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I have an issue with light bulbs in my living area. Essentially I have 6 LED bulbs on one switch in the living room, 4 LED bulbs on a second switch in the dining area, and 4 more LED bulbs on a third switch in the kitchen area. All of these are on the same floor and have identical bulbs (BR40). I have 2700K 100W equivalent bulbs.

The dining and kitchen don’t have issues but the bulbs in the living area die out very quickly. Sometimes days sometimes months. Definitely not used to what they are rated. On top of that, some go dim and stay dim forever. So maybe half as bright as they should be.

I have tried different LED brands and this still happens. I have also bought a voltage plug measurement and I get a 123V reading in plugs throughout my home.

What could the issue be? I am not using a dimmer, just an on/off switch.

Thanks in advance for the help.

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  • Also to add - sometimes the bulb goes out but comes back later.
    – Mike
    Feb 8, 2023 at 2:56
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    My hunch is that the living room fixtures are not dissipating heat as well as the others. LEDs generate far less heat (W in -> BTU out) than incandescents, but they are also far more sensitive to heat than incandescents. Feb 8, 2023 at 3:42
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    I tried SATCO and Euro lighting BR40 17W 2700K 1400 lumen bulbs. Yes just an on/off decora push switch. They are all the same fixtures, it’s one big room (open space).
    – Mike
    Feb 8, 2023 at 4:09
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    Can you provide photos of the fixture in the living room? Feb 8, 2023 at 4:58
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    Listing the exact brand/model of the bulbs may tell us something. The first batch of LED bulbs I bought were very cheap ($20 for 10 bulbs, I believe, about 10 years ago) and failed very quickly. I've since spent more on better quality bulbs and haven't had a failure in a couple of years.
    – FreeMan
    Feb 8, 2023 at 14:22

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There are many causes of failure for LED bulbs.

  • Operating Temperature. They are rated at 25degC or 77degF. At higher temperatures, they are dimmer and at even higher temperatures they can fail. I am still hunting for failure curves.
  • Mains Voltage. Despite most LEDs using switching power supplies (electronic transformers), I have found that they fail a lot earlier. The LEDS that are solar backed up in the house have failed after 3 years. When I measured the voltage, it was 240V instead of 220V. Maybe your bulbs are rated at 110V.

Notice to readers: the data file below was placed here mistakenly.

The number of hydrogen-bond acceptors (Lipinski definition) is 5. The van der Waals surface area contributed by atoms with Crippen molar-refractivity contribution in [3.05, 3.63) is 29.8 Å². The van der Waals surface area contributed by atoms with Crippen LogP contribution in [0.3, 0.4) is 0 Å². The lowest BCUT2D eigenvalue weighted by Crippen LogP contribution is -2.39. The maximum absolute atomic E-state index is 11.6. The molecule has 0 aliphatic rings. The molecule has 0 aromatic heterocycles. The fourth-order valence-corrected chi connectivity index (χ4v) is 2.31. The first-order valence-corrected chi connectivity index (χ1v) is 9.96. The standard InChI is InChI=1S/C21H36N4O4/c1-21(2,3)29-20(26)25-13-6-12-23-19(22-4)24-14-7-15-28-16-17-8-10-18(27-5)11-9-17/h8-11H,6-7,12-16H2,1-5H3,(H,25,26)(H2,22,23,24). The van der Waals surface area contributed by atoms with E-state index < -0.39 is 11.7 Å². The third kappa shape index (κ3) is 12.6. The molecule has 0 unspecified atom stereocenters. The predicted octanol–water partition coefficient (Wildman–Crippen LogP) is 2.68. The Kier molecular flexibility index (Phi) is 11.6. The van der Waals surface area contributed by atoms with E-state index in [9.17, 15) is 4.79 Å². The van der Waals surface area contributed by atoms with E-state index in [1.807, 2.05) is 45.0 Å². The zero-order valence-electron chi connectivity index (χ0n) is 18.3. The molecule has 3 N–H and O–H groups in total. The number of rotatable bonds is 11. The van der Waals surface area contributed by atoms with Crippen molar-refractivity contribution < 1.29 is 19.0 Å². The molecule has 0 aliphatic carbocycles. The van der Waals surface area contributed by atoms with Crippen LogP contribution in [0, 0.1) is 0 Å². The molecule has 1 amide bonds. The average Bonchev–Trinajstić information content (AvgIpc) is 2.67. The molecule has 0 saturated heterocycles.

• Switching Cycles. The LEDs are rated from 20,000 to 100,000 cycles. If you switch them 20 times a day, that's a life of about 3 years.
  • Hours of operation - Not an issue in your case. They are rated from 50,000 to 200,000 hours. I am highly critical of these figures. We will find out in 25 years if this is true.
  • Production Quality. "Cheaper" bulbs will fail faster. If we are to believe it, cheaper classes of electronics are manufactured with recycled components.

In your case then, it could be a combination of higher voltage, higher operating temperature (if not vented), low-quality products, switching cycles, and maybe loose wires (which may increase switching cycles).

Some references

1. Are LED lights really green

The LED lights are rated for 20,000 to 100,000 switching cycles. This means that they are designed to fail after 11 years (switch the light on and off 5 times a day, for 360 days a year). Did your light supplier tell you this ?

2. How Does Ambient Temperature Affect LED Performance?

LEDs do perform worse the higher the ambient outside temperature. 77 degrees, or 25 degrees Celsius, is the near-universal temperature standard against which L70 ratings are calculated by lighting manufacturers. For instance, if an LED (such as Access Fixtures’ APTA sports lighter) is L70 rated at 200,000 hours, that means that after 200,000 hours of continuous use at 77 degrees Fahrenheit, the lumens will have depreciated by 30%.

3. LED Lifespan: So Long do LED Lights Really Last

The actual light source (light emitting diode) within an LED lamp lasts very long with theoretically 100,000 operating hours and more. However, the lifetime of the LED driver is lower and thus determines the actual lifetime of the entire LED lamp. Apart from the operating hours, the number of switching cycles and the ambient temperature have the greatest influence on the durability.

4. What are switch cycles (Philips)?

Switch cycles indicate the number of times a bulb can be switched on and off before it fails. The room a bulb is being used in can make a big difference to the light bulb's lifespan. This guide shows how LED, halogen and energy-saving light bulbs have different switch cycles and how to compare them.

5. What Happens If You Put Too Much Voltage Through An LED

Generally, excess voltage is dangerous. Voltage surges can have a destructive effect on electronic equipment, including LED light bulbs.

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